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President Trump's advisers warning him about impeachment

The president's constant bashing of Republicans may be a strategy. But it's not winning him the allies he may rely on to save his office.
Trump Impeachment
Photo: Getty Images

As the Trump-Russia probe continues to heat up despite weeks of political distraction, daily revelations have resumed, placing the president's circle closer and closer to the Kremlin. At the same time, Trump's advisers have been warning the president about impeachment.

Several White House advisers have met with Trump about the protracted nature of impeachment proceedings, emphasizing that he needs close relationships with lawmakers who would vote on whether he should be removed from office, the Washington Post reported Saturday.

Judging by the president's tweets, that's the last thing on his mind. Trump has continued to alienate members of his own party on Twitter, slamming Senate Majority Leader Mitch McConnell for botching Obamacare repeal and Sens. Lisa Murkowski, John McCain and Susan Collins for voting against the bill. He has openly backing a primary challenger to Sen. Jeff Flake (R-AZ), despite the fact that he has voted with the president on his legislation, including the Obamacare-repeal bill.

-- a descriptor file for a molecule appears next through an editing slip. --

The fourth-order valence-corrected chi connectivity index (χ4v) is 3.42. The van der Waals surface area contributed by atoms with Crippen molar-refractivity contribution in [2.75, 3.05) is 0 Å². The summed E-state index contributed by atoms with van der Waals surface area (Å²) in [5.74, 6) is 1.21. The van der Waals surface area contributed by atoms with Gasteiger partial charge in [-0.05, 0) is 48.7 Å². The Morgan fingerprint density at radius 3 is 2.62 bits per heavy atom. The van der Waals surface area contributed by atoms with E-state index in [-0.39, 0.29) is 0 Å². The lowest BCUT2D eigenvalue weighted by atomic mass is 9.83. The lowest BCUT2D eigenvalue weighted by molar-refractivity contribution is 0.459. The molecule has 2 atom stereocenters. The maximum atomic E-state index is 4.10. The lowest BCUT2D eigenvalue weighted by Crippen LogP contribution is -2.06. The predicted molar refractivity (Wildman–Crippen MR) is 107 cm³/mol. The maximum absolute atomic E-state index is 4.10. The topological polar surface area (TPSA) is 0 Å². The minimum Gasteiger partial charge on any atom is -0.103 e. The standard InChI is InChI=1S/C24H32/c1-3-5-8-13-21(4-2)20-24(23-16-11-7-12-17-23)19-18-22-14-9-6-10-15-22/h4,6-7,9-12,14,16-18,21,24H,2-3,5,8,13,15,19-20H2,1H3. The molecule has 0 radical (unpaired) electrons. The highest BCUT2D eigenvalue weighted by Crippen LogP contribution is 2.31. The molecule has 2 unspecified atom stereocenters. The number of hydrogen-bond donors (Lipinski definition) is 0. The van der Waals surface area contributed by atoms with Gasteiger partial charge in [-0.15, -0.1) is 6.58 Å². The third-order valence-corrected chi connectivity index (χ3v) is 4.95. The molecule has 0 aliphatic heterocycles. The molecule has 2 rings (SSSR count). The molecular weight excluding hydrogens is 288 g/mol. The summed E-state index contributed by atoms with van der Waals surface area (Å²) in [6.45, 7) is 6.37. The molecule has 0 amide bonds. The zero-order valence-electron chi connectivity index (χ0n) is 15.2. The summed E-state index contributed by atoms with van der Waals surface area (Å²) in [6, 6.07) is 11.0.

Some advisers are recommending this as a "triangulation" strategy, to position himself away from both parties in Congress and improving his re-election odds in 2020.

“It’s right out of the Bill Clinton playbook. Triangulation is something that he perfected,” Barry Bennett, a former Trump campaign adviser, told The Washington Post.

But the advisers haven't considered that bashing GOP leaders for their failures could depress conservative turnout in the 2018 midterm elections, leading to a Democratic takeover of the House.

Republicans in Congress have begun to break away from the president, with a number of them mentioning him by name in criticizing his handling of Charlottesville. Sen. Bob Corker (R-TN), previously a Trump ally, said that Trump "has not yet been able to demonstrate the stability, nor some of the competence that he needs to demonstrate in order to be successful."

An August 26 poll released by Harvard University’s Center for American Political Studies and research marketing firm Harris Insights and Analytics shows that 43 percent of Americans believe that the president should be impeached, 42 percent say nothing should be done and 12 percent are unsure.

 
 
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